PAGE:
Curriculum, Manual


Setting up a valid experiment can be the toughest part of the scientific method for young scientists. A poorly designed experiment can make data hard to understand and even meaningless. The purpose of this tutorial is to teach basic fundamentals of experiment design and data collection/interpretation.


  • Science > General
  • Science > Biology

Education Levels:

  • Grade 9
  • Grade 10
  • Grade 11
  • Grade 12


experimental design hypotheses data collection data interpretation charts conclusion reporting



Access Privileges:

Public - Available to anyone

License Deed:

Creative Commons Attribution 3.0


Update Standards?

SCI.9-11.2.B: Science

know that hypotheses are tentative and testable statements that must be capable of being supported or not supported by observational evidence. Hypotheses of durable explanatory power which have been tested over a wide variety of conditions are incorporated into theories;

SCI.9-11.2.E: Science

plan and implement descriptive, comparative, and experimental investigations, including asking questions, formulating testable hypotheses, and selecting equipment and technology;

SCI.9-11.2.F: Science

collect and organize qualitative and quantitative data and make measurements with accuracy and precision using tools such as calculators, spreadsheet software, data-collecting probes, computers, standard laboratory glassware, microscopes, various prepared slides, stereoscopes, metric rulers, electronic balances, gel electrophoresis apparatuses, micropipettors, hand lenses, Celsius thermometers, hot plates, lab notebooks or journals, timing devices, cameras, Petri dishes, lab incubators, dissection equipment, meter sticks, and models, diagrams, or samples of biological specimens or structures;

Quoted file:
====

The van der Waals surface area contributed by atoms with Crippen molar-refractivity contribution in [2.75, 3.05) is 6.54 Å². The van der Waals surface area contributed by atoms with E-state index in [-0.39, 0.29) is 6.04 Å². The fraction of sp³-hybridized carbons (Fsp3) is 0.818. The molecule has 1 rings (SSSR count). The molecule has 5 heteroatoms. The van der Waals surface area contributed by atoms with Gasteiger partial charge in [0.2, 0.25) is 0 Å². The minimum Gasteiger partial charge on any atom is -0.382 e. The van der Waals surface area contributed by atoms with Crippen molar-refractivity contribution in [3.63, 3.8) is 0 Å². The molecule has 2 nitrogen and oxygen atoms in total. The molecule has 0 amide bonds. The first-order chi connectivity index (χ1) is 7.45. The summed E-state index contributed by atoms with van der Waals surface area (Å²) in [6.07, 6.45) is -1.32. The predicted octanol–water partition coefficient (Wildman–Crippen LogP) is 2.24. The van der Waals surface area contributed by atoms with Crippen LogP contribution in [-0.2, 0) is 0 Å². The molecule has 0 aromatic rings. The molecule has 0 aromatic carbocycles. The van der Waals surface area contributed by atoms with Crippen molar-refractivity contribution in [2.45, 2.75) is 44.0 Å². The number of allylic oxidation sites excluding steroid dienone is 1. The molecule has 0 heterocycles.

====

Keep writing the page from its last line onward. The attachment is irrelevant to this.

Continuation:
Curriki Rating
On a scale of 0 to 3
On a scale of 0 to 3

This resource was reviewed using the Curriki Review rubric and received an overall Curriki Review System rating of 3, as of 2011-03-06.

Component Ratings:

Technical Completeness: 3
Content Accuracy: 3
Appropriate Pedagogy: 3

Reviewer Comments:

Inspired by a ‘significant trash problem’ this 3-class period lesson was funded by the Sea Grant Program at the University of Guam, however its goals are applicable to most regions of the world. The lessons are engaging and varied and are adaptable for grades 3 – 12. This part (1 of 2) requires only easily accessible materials (trash & Internet). Assessment ideas are included (a “Good Litter Survey” functions as a pre- and post-test), and lessons focus on types of trash (biodegradable vs. non-biodegradable), decomposition rates, the North Pacific Gyre, and personal trash assessment. There is also a link to part 2 entitled “Where the Waste Goes – The Dump.”

Not Rated Yet.

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